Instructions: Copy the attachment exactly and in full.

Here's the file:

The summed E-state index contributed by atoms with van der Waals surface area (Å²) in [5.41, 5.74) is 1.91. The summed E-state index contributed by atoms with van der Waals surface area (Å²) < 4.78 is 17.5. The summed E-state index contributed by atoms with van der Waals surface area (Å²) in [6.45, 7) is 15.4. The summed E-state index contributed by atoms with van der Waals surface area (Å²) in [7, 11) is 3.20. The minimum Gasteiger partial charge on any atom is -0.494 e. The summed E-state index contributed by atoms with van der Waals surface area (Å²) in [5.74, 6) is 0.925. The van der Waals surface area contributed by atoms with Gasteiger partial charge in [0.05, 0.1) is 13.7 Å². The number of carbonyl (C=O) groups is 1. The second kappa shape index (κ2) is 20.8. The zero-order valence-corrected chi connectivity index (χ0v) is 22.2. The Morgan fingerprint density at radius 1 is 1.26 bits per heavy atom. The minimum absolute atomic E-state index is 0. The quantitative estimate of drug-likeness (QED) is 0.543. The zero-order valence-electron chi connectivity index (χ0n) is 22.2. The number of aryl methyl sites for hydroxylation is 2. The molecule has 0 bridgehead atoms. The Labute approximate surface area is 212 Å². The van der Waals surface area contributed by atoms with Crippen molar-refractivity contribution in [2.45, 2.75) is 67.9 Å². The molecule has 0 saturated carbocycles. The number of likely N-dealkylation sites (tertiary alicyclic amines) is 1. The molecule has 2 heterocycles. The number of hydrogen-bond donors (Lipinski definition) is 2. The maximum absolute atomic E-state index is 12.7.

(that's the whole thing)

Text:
The summed E-state index contributed by atoms with van der Waals surface area (Å²) in [5.41, 5.74) is 1.91. The summed E-state index contributed by atoms with van der Waals surface area (Å²) < 4.78 is 17.5. The summed E-state index contributed by atoms with van der Waals surface area (Å²) in [6.45, 7) is 15.4. The summed E-state index contributed by atoms with van der Waals surface area (Å²) in [7, 11) is 3.20. The minimum Gasteiger partial charge on any atom is -0.494 e. The summed E-state index contributed by atoms with van der Waals surface area (Å²) in [5.74, 6) is 0.925. The van der Waals surface area contributed by atoms with Gasteiger partial charge in [0.05, 0.1) is 13.7 Å². The number of carbonyl (C=O) groups is 1. The second kappa shape index (κ2) is 20.8. The zero-order valence-corrected chi connectivity index (χ0v) is 22.2. The Morgan fingerprint density at radius 1 is 1.26 bits per heavy atom. The minimum absolute atomic E-state index is 0. The quantitative estimate of drug-likeness (QED) is 0.543. The zero-order valence-electron chi connectivity index (χ0n) is 22.2. The number of aryl methyl sites for hydroxylation is 2. The molecule has 0 bridgehead atoms. The Labute approximate surface area is 212 Å². The van der Waals surface area contributed by atoms with Crippen molar-refractivity contribution in [2.45, 2.75) is 67.9 Å². The molecule has 0 saturated carbocycles. The number of likely N-dealkylation sites (tertiary alicyclic amines) is 1. The molecule has 2 heterocycles. The number of hydrogen-bond donors (Lipinski definition) is 2. The maximum absolute atomic E-state index is 12.7.